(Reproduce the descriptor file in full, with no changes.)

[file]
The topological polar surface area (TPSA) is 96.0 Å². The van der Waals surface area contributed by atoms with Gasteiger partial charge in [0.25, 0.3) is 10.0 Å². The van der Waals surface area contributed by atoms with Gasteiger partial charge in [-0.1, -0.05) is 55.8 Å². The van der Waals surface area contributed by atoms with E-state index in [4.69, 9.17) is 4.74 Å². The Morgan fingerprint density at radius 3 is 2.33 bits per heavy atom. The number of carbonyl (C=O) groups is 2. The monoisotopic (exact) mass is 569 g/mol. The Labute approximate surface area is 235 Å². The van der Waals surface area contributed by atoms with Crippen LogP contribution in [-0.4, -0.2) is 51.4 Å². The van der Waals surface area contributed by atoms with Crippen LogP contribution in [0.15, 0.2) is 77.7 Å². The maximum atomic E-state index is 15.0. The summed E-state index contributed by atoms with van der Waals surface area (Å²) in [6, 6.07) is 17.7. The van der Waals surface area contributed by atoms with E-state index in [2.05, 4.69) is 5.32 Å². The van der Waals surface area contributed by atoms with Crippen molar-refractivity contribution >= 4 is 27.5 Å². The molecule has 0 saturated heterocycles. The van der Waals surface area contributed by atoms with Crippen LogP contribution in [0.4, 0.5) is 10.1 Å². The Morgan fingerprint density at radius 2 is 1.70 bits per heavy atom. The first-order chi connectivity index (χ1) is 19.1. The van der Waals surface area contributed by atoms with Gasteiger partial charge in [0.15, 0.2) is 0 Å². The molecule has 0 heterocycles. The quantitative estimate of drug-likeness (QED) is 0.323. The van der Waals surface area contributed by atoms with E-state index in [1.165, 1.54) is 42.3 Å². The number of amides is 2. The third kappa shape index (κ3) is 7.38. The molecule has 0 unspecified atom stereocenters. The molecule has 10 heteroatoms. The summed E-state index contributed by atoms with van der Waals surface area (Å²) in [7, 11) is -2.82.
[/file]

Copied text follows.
The topological polar surface area (TPSA) is 96.0 Å². The van der Waals surface area contributed by atoms with Gasteiger partial charge in [0.25, 0.3) is 10.0 Å². The van der Waals surface area contributed by atoms with Gasteiger partial charge in [-0.1, -0.05) is 55.8 Å². The van der Waals surface area contributed by atoms with E-state index in [4.69, 9.17) is 4.74 Å². The Morgan fingerprint density at radius 3 is 2.33 bits per heavy atom. The number of carbonyl (C=O) groups is 2. The monoisotopic (exact) mass is 569 g/mol. The Labute approximate surface area is 235 Å². The van der Waals surface area contributed by atoms with Crippen LogP contribution in [-0.4, -0.2) is 51.4 Å². The van der Waals surface area contributed by atoms with Crippen LogP contribution in [0.15, 0.2) is 77.7 Å². The maximum atomic E-state index is 15.0. The summed E-state index contributed by atoms with van der Waals surface area (Å²) in [6, 6.07) is 17.7. The van der Waals surface area contributed by atoms with E-state index in [2.05, 4.69) is 5.32 Å². The van der Waals surface area contributed by atoms with Crippen molar-refractivity contribution >= 4 is 27.5 Å². The molecule has 0 saturated heterocycles. The van der Waals surface area contributed by atoms with Crippen LogP contribution in [0.4, 0.5) is 10.1 Å². The Morgan fingerprint density at radius 2 is 1.70 bits per heavy atom. The first-order chi connectivity index (χ1) is 19.1. The van der Waals surface area contributed by atoms with Gasteiger partial charge in [0.15, 0.2) is 0 Å². The molecule has 0 heterocycles. The quantitative estimate of drug-likeness (QED) is 0.323. The van der Waals surface area contributed by atoms with E-state index in [1.165, 1.54) is 42.3 Å². The number of amides is 2. The third kappa shape index (κ3) is 7.38. The molecule has 0 unspecified atom stereocenters. The molecule has 10 heteroatoms. The summed E-state index contributed by atoms with van der Waals surface area (Å²) in [7, 11) is -2.82.